Not Just a Gibson Clone: An Interview with Goro Masaki

By Gregory, Sinda; McCaffery, Larry | The Review of Contemporary Fiction, Summer 2002 | Go to article overview

Not Just a Gibson Clone: An Interview with Goro Masaki


Gregory, Sinda, McCaffery, Larry, The Review of Contemporary Fiction


Although rumor has it that the man who uses the pen name Goro Masaki was born in Kanagawa Prefecture in 1957, the "real" Goro Masaki was born in Tokyo in 1986 on a Fujitsu word processor. He was heavily influenced by science fictions of Philip K. Dick, James Tiptree, Jr., and Cordwainer Smith. His rather incidentally composed first commercial novella, Evil Eyes (1986--excerpted here), vividly describes the conflict between a mind-control software company and a new religious organization, ending up with the revelation that Maria, a full-armored woman working for the company, and Mugen, the charismatic figure of the organization, were produced by a multiple personality, the owner of which had been born a disfigured baby; Evil Eyes--which won the thirteenth Hayakawa SF Contest in 1987 and is regarded as the best example of Japanese cyberpunk science fiction--was eventually included in Masaki's first collection of the same title (1988). In 1993 Masaki further developed the ideas in Evil Eyes and completed the hard-core virtual reality/hypergender novel Venus City, which won the fourteenth Japan SF Award, the Japanese equivalent of the Nebula Award. His other works include a pseudo-autobiograpical story collection Won't Cry for a Cat Anymore (1994) and an erotic hard-core SF novel called The Shadow Orchid (1994). His first English translation, "With Love, to My Eldest Brother" (original, 1988), was published in Fiction International in 1993. Now Goro Masaki is almost completely invisible in Japan, just like his literary influences. (LM)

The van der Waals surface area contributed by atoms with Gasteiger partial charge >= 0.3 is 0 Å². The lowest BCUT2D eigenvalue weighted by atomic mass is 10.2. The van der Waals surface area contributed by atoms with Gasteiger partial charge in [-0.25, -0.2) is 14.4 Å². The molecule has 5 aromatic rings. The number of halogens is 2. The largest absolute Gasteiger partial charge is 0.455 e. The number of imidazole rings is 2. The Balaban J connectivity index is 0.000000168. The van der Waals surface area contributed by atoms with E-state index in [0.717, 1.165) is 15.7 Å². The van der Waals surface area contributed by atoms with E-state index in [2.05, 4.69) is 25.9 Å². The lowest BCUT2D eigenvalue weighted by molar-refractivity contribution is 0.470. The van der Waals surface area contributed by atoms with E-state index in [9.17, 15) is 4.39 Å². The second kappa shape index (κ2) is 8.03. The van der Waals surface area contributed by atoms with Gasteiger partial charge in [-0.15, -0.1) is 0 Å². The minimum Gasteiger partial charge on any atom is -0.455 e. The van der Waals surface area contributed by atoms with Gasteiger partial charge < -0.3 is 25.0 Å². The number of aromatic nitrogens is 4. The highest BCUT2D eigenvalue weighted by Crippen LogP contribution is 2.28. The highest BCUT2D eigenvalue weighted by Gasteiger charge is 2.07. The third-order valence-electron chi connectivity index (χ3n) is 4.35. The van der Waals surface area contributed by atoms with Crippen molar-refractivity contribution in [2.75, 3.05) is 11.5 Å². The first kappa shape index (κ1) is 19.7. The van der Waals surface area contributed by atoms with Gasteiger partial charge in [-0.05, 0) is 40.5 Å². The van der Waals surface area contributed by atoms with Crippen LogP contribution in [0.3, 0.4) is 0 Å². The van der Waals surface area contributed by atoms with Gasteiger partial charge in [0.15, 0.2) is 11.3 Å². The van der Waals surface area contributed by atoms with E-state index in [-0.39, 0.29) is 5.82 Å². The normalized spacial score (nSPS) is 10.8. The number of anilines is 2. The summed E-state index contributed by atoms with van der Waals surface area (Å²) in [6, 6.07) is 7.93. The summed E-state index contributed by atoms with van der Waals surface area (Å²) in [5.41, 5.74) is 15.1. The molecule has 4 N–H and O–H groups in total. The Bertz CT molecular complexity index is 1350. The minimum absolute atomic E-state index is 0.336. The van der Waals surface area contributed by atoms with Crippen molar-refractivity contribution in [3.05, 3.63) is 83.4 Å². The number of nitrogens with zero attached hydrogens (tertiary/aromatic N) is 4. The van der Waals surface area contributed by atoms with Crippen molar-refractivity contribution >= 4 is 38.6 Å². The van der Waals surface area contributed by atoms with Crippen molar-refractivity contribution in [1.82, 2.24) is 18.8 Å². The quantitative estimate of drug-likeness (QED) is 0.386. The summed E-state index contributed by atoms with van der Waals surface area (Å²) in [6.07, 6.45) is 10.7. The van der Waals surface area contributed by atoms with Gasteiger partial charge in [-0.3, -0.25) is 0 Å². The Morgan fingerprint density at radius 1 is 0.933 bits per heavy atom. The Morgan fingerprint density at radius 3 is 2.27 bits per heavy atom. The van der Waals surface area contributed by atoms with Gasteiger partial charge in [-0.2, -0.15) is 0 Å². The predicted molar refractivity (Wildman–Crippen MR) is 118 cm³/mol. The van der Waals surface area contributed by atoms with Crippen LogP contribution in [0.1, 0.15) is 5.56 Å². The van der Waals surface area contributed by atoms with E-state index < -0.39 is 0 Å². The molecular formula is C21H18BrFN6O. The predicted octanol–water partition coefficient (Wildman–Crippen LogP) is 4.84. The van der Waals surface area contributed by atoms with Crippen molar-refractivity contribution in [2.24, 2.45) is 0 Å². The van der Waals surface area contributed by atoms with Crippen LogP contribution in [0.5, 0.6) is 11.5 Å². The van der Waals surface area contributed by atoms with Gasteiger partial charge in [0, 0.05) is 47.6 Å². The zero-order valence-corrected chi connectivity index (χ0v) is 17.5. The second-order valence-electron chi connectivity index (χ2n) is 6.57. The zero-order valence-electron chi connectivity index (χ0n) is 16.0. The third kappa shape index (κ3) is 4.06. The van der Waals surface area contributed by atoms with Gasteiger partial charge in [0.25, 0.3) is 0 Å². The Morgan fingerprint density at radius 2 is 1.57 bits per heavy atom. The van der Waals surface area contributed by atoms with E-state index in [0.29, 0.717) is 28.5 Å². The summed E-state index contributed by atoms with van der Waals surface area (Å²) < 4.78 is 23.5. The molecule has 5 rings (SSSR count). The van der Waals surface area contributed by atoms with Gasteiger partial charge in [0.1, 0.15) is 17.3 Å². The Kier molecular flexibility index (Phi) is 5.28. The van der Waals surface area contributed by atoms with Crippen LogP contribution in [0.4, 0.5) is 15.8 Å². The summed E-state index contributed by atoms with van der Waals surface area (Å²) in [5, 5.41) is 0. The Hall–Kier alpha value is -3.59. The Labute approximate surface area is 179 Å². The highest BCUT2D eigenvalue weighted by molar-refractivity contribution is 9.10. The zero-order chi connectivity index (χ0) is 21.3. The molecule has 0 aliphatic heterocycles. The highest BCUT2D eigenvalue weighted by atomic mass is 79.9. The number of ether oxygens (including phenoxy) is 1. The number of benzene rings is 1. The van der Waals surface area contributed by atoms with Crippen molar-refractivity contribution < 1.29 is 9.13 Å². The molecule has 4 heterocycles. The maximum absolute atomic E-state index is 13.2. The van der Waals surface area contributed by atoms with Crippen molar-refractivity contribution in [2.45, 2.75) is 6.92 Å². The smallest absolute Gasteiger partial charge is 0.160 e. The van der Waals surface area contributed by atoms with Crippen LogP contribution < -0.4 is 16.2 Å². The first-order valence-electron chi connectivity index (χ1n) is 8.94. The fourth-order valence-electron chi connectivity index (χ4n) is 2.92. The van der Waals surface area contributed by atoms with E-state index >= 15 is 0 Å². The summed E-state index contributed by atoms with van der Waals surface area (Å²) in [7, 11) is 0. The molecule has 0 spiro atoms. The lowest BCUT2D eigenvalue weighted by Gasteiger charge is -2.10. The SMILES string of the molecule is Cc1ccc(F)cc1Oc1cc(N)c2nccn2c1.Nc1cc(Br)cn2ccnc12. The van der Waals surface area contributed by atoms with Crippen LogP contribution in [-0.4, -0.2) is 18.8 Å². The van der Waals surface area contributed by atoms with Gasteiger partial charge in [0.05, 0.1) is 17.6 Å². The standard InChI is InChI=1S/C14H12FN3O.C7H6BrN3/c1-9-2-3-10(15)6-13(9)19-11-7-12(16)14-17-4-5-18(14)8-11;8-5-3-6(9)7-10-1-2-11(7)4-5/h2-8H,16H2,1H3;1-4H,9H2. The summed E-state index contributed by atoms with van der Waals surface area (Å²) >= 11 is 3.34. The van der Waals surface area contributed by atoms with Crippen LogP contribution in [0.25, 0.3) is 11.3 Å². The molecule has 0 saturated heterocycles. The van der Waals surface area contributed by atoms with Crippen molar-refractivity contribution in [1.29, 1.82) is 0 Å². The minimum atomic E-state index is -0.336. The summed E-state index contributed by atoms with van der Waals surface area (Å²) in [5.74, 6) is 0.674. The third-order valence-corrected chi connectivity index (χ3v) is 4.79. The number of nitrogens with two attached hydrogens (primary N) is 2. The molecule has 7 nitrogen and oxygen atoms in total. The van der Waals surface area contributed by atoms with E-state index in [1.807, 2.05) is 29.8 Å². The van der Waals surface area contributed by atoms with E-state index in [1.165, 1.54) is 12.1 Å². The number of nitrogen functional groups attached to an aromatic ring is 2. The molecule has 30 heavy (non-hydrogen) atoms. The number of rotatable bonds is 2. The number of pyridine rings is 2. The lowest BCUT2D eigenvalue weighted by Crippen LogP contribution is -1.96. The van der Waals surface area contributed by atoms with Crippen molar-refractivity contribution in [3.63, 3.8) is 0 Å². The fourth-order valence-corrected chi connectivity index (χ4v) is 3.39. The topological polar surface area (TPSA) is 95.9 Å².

Sinda Gregory: How did you get interested in SF initially?

Goro Masaki: My first contact as a reader occurred when I read H. G. Wells's War of the Worlds. It was not a children's book, and I was six then. Most of the book was too difficult for me to understand. I just wanted to pretend to be a grown-up. But I remember some descriptions of the killing machine were very chilling. I would like to add that The Secret Garden was my first exposure to mystery-oriented literature. It was the only children's story I could enjoy. I confess it is still a part of my standard of a"good story." I began reading Verne, Poe, and Doyle when I was ten or so. My entertainment reading was mostly restricted to the mystery genre when I was in my teens. I read most of the classic detective stories in translation, then moved to hard-boiled mysteries and Kobo Abe. They both seemed to me the same kind of stories, about an individual facing the absurd. The influence from Shozo Numa's Yapoo, the Human Cattle was enormous for me in my formative years. This is a novel several critics regard as the most important SF and the strangest book ever published in postwar Japan. It is about a world in which only Caucasoids--especially white women--are regarded as human beings and dominators, while Negroids and Mongoloids--especially men--are regarded as cattle and used for the "living parts" of various products, from living toilet bowls and drawers to living carpets and diving suits. This unique novel first appeared in 1956, highly appreciated by such mainstream authors as Yukio Mishima, and is still available in Japan.

I had also seen several SF and monster movies when I was a little boy. Like many of us, my father took me to the theater for the monster movies. I think we are the first generation with less need for written SF, since SF imagery was everywhere in the visual media. Imported TV shows such as Time Tunnel, Lost in Space, Thunderbirds, and Batman are also imprinted in my memory. American imagery was flooding in, and kids' comics then were full of quasi-scientific images of the future technology. Osamu Tezuka's Astro Boy may be the best example. Shotaro Ishimori's Cyborg 009, published as a kids' comic, was where I learned the term cyborg when I was ten or so. It was the futuristic Apollo days, and popular science magazines were full of lines such as "we will change our body parts into more effective machines for working in space" or something like that. …

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Not Just a Gibson Clone: An Interview with Goro Masaki
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